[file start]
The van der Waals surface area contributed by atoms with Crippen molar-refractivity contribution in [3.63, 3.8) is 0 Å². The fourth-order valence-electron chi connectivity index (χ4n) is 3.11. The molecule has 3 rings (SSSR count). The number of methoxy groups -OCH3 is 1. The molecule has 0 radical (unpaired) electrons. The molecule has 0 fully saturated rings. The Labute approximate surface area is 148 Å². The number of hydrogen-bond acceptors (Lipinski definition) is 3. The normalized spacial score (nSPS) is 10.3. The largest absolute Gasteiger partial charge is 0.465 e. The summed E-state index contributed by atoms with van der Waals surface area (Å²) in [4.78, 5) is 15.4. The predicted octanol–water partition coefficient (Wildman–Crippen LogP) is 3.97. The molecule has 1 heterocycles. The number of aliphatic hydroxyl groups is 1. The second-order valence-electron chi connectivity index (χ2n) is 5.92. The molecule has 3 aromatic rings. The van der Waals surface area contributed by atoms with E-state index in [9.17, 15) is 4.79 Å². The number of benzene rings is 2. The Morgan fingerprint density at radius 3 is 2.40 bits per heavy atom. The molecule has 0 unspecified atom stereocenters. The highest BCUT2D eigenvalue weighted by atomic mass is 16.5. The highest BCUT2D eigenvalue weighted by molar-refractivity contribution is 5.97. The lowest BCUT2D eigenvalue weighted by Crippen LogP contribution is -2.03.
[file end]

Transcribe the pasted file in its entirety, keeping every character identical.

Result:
The van der Waals surface area contributed by atoms with Crippen molar-refractivity contribution in [3.63, 3.8) is 0 Å². The fourth-order valence-electron chi connectivity index (χ4n) is 3.11. The molecule has 3 rings (SSSR count). The number of methoxy groups -OCH3 is 1. The molecule has 0 radical (unpaired) electrons. The molecule has 0 fully saturated rings. The Labute approximate surface area is 148 Å². The number of hydrogen-bond acceptors (Lipinski definition) is 3. The normalized spacial score (nSPS) is 10.3. The largest absolute Gasteiger partial charge is 0.465 e. The summed E-state index contributed by atoms with van der Waals surface area (Å²) in [4.78, 5) is 15.4. The predicted octanol–water partition coefficient (Wildman–Crippen LogP) is 3.97. The molecule has 1 heterocycles. The number of aliphatic hydroxyl groups is 1. The second-order valence-electron chi connectivity index (χ2n) is 5.92. The molecule has 3 aromatic rings. The van der Waals surface area contributed by atoms with E-state index in [9.17, 15) is 4.79 Å². The number of benzene rings is 2. The Morgan fingerprint density at radius 3 is 2.40 bits per heavy atom. The molecule has 0 unspecified atom stereocenters. The highest BCUT2D eigenvalue weighted by atomic mass is 16.5. The highest BCUT2D eigenvalue weighted by molar-refractivity contribution is 5.97. The lowest BCUT2D eigenvalue weighted by Crippen LogP contribution is -2.03.